When the heart contracts during its pumping phase (systole), the coronary vasculature is squeezed by the powerful contraction of heart muscle, limiting the flow of blood to and within the muscle (myocardium). The myocardium must therefore receive most of its oxygenated blood during its period of relaxation (diastole), when the coronary arteries are most receptive to flow. Muscles, especially the large weight-bearing ones of the lower body, contain large numbers of blood vessels that cumulatively hold a large volume of blood. During EECP treatment, at the onset of each diastole, compressive air cuffs that surround the muscles of the lower body are quickly inflated in rapid succession; first at the calves, then at the lower thighs, and finally at the upper thighs and buttocks. The rapid and precisely timed “squeezing” of the muscles sends a wave of blood (and pressure) that travels toward the heart through both veins and arteries. The sequential compression ensures that the waves generated in the more distant calf muscles can pass under the next cuffs (lower thighs) and be reinforced (not trapped) by the second and third compressions of the sequence. The result of the combined compressions is an increase in venous return (delivery of deoxygenated blood to the right atrium), and an “augmentation” or enhancement of diastolic pressure, which improves myocardial perfusion (flow of blood through the coronary arteries and to the heart muscle). 


What is the blood pressure?

    The amount of blood pumped out of the heart (cardiac output), the tone of the walls of the arteries (vascular resistance), and the volume and viscosity of the blood influence the pressure (expressed in millimeters of mercury) of the blood against the walls of the arteries. Each blood pressure measurement has two numbers: the first or top number is systolic blood pressure (pressure within the arteries during systole, when the heart is contracting). The second or bottom number is diastolic pressure (pressure within the arteries when the heart is relaxing). Normally, systolic pressure is the higher number. During EECP treatment sessions, diastolic pressure is increased and systolic pressure is decreased, usually to a degree that diastolic pressure exceeds systolic pressure.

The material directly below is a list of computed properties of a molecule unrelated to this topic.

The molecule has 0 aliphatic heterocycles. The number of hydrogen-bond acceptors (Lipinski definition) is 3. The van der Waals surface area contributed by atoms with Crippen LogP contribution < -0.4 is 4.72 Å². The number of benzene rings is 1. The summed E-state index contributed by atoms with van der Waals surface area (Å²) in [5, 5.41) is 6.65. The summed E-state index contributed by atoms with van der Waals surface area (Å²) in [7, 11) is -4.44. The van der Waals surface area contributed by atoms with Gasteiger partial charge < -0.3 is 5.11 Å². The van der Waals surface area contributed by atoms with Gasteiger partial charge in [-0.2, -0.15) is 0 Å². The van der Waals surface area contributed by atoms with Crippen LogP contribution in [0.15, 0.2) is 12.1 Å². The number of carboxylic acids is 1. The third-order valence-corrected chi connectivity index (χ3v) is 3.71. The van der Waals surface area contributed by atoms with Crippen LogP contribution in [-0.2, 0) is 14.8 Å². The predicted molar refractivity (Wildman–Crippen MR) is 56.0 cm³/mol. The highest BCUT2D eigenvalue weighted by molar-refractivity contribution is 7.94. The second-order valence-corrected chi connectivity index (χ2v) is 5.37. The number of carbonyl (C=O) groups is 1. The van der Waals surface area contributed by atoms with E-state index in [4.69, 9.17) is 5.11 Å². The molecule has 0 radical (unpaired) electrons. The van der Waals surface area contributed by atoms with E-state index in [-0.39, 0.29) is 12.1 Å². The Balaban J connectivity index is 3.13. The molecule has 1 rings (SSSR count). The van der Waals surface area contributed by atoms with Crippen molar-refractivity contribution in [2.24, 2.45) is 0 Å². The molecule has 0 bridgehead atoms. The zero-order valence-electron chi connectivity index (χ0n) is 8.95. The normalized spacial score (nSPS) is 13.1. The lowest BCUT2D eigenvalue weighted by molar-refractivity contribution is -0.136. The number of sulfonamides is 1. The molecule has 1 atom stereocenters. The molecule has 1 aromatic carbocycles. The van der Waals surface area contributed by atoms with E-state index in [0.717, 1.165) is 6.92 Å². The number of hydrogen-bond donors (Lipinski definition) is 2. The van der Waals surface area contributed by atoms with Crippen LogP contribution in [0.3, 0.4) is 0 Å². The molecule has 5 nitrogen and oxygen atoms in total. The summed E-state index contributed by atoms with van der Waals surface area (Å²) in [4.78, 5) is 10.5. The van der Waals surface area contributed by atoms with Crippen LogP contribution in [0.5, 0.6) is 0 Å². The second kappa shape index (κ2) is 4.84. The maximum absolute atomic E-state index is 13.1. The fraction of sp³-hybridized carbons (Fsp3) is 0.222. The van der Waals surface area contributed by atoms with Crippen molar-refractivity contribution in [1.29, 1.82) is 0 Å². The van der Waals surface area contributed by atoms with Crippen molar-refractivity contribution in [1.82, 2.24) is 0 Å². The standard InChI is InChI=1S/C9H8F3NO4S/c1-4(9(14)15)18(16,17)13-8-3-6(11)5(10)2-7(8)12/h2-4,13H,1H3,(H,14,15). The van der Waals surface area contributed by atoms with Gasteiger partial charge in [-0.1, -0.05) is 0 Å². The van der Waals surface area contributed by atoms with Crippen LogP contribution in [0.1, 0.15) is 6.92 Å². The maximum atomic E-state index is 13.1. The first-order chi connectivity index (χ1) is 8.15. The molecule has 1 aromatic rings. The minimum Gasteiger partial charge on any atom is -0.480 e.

What is the 冠状动脉硬化?

    Every year one million Americans develop atherosclerosis, partial or total blockage of arteries caused by deposits of fatty substances (plaques) in and on the walls of the vessels. The coronary arteries that supply blood to the heart are especially vulnerable.


What is the heart structure?

    An electrocardiogram is a recording of the heart’s electrical activity. It is detected by electrodes attached to the skin, and recorded in waves that are displayed graphically. The ECG provides information on heart rate, rhythm, and function. ECG may also indicate the presence of heart damage or inadequate blood and oxygen supply to the heart muscle, and abnormalities of heart structure.


What is re-stenosis?

   Unfortunately, treatment to clear blockages often result in cell regrow that can obstruct vessels again. This condition, called restenosis, occurs after about 20 to 30 percent of PTCA procedures. Repeat procedures are not uncommon, and restenosis rates after repeat PTCA are as high as 50 percent. 


What is systolic unloading?

    During EECP treatment, the air cuffs are simultaneously and quickly deflated at the beginning of each systole (ventricular contraction), relieving the compressive force that was being maintained by the inflated cuffs. This decompression allows vessels that had been “squeezed” by the cuffs to quickly re-conform, reducing resistance to the pumping action of the heart. This “unloading” of resistance during the heart’s contraction phase (systole) increases the heart’s output (volume of blood ejected with each contraction ). The heart’s oxygen demand is actually lowered as a result of the improved pumping efficiency.